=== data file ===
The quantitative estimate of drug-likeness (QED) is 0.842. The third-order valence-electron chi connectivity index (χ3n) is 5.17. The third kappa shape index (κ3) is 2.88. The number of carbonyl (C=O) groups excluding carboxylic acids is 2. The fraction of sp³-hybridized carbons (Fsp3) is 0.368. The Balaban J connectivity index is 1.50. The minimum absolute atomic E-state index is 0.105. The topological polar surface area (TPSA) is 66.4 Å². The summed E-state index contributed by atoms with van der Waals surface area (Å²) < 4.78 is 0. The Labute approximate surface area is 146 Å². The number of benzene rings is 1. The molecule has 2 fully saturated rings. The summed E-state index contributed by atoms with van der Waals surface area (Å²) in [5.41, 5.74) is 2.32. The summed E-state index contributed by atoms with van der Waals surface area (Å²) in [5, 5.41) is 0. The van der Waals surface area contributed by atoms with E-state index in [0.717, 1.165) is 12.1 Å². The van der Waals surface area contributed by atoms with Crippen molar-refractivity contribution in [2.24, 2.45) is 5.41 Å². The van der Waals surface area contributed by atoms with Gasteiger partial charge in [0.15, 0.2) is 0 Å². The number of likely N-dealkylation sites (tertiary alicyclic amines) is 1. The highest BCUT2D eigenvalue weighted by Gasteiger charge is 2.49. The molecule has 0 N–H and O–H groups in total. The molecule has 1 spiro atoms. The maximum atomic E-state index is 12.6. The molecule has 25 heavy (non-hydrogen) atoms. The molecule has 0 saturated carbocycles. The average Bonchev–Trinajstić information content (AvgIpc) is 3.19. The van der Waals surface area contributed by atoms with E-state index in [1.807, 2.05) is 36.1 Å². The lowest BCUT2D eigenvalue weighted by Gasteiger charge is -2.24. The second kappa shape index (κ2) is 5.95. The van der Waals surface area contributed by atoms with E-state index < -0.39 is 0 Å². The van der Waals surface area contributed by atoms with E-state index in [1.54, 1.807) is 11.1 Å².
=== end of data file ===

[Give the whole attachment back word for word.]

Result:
The quantitative estimate of drug-likeness (QED) is 0.842. The third-order valence-electron chi connectivity index (χ3n) is 5.17. The third kappa shape index (κ3) is 2.88. The number of carbonyl (C=O) groups excluding carboxylic acids is 2. The fraction of sp³-hybridized carbons (Fsp3) is 0.368. The Balaban J connectivity index is 1.50. The minimum absolute atomic E-state index is 0.105. The topological polar surface area (TPSA) is 66.4 Å². The summed E-state index contributed by atoms with van der Waals surface area (Å²) < 4.78 is 0. The Labute approximate surface area is 146 Å². The number of benzene rings is 1. The molecule has 2 fully saturated rings. The summed E-state index contributed by atoms with van der Waals surface area (Å²) in [5.41, 5.74) is 2.32. The summed E-state index contributed by atoms with van der Waals surface area (Å²) in [5, 5.41) is 0. The van der Waals surface area contributed by atoms with E-state index in [0.717, 1.165) is 12.1 Å². The van der Waals surface area contributed by atoms with Crippen molar-refractivity contribution in [2.24, 2.45) is 5.41 Å². The van der Waals surface area contributed by atoms with Gasteiger partial charge in [0.15, 0.2) is 0 Å². The number of likely N-dealkylation sites (tertiary alicyclic amines) is 1. The highest BCUT2D eigenvalue weighted by Gasteiger charge is 2.49. The molecule has 0 N–H and O–H groups in total. The molecule has 1 spiro atoms. The maximum atomic E-state index is 12.6. The molecule has 25 heavy (non-hydrogen) atoms. The molecule has 0 saturated carbocycles. The average Bonchev–Trinajstić information content (AvgIpc) is 3.19. The van der Waals surface area contributed by atoms with E-state index in [1.807, 2.05) is 36.1 Å². The lowest BCUT2D eigenvalue weighted by Gasteiger charge is -2.24. The second kappa shape index (κ2) is 5.95. The van der Waals surface area contributed by atoms with E-state index < -0.39 is 0 Å². The van der Waals surface area contributed by atoms with E-state index in [1.54, 1.807) is 11.1 Å².